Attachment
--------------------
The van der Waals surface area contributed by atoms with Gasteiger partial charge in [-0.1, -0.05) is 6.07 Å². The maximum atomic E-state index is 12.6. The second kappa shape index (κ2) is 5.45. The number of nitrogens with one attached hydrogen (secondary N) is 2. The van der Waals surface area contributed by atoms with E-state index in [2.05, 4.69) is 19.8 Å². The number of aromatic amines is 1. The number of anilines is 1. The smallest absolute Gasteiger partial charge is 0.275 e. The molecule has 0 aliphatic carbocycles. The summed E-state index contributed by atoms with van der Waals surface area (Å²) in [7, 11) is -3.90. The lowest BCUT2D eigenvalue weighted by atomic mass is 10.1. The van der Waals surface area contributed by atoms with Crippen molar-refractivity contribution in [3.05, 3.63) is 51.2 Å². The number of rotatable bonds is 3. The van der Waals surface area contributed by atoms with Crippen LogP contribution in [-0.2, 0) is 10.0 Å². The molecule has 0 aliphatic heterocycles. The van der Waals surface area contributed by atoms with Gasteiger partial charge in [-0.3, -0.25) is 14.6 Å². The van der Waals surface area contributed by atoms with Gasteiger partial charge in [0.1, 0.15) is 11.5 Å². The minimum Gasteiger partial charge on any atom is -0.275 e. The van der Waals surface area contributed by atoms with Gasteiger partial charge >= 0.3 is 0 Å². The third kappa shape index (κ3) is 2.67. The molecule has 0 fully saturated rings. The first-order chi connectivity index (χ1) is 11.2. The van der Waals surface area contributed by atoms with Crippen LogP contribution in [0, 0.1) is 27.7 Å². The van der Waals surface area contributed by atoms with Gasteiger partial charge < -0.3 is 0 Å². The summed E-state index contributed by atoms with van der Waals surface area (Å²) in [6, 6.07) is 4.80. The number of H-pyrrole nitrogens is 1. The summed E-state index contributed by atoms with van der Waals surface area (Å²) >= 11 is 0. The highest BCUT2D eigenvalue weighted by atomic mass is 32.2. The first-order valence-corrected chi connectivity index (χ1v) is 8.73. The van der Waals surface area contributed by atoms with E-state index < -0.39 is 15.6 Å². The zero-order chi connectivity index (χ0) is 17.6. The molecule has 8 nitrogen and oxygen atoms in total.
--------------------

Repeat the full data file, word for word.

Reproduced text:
The van der Waals surface area contributed by atoms with Gasteiger partial charge in [-0.1, -0.05) is 6.07 Å². The maximum atomic E-state index is 12.6. The second kappa shape index (κ2) is 5.45. The number of nitrogens with one attached hydrogen (secondary N) is 2. The van der Waals surface area contributed by atoms with E-state index in [2.05, 4.69) is 19.8 Å². The number of aromatic amines is 1. The number of anilines is 1. The smallest absolute Gasteiger partial charge is 0.275 e. The molecule has 0 aliphatic carbocycles. The summed E-state index contributed by atoms with van der Waals surface area (Å²) in [7, 11) is -3.90. The lowest BCUT2D eigenvalue weighted by atomic mass is 10.1. The van der Waals surface area contributed by atoms with Crippen molar-refractivity contribution in [3.05, 3.63) is 51.2 Å². The number of rotatable bonds is 3. The van der Waals surface area contributed by atoms with Crippen LogP contribution in [-0.2, 0) is 10.0 Å². The molecule has 0 aliphatic heterocycles. The van der Waals surface area contributed by atoms with Gasteiger partial charge in [-0.3, -0.25) is 14.6 Å². The van der Waals surface area contributed by atoms with Gasteiger partial charge in [0.1, 0.15) is 11.5 Å². The minimum Gasteiger partial charge on any atom is -0.275 e. The van der Waals surface area contributed by atoms with Gasteiger partial charge >= 0.3 is 0 Å². The third kappa shape index (κ3) is 2.67. The molecule has 0 fully saturated rings. The first-order chi connectivity index (χ1) is 11.2. The van der Waals surface area contributed by atoms with Crippen LogP contribution in [0, 0.1) is 27.7 Å². The van der Waals surface area contributed by atoms with Gasteiger partial charge < -0.3 is 0 Å². The summed E-state index contributed by atoms with van der Waals surface area (Å²) in [6, 6.07) is 4.80. The number of H-pyrrole nitrogens is 1. The summed E-state index contributed by atoms with van der Waals surface area (Å²) >= 11 is 0. The highest BCUT2D eigenvalue weighted by atomic mass is 32.2. The first-order valence-corrected chi connectivity index (χ1v) is 8.73. The van der Waals surface area contributed by atoms with E-state index < -0.39 is 15.6 Å². The zero-order chi connectivity index (χ0) is 17.6. The molecule has 8 nitrogen and oxygen atoms in total.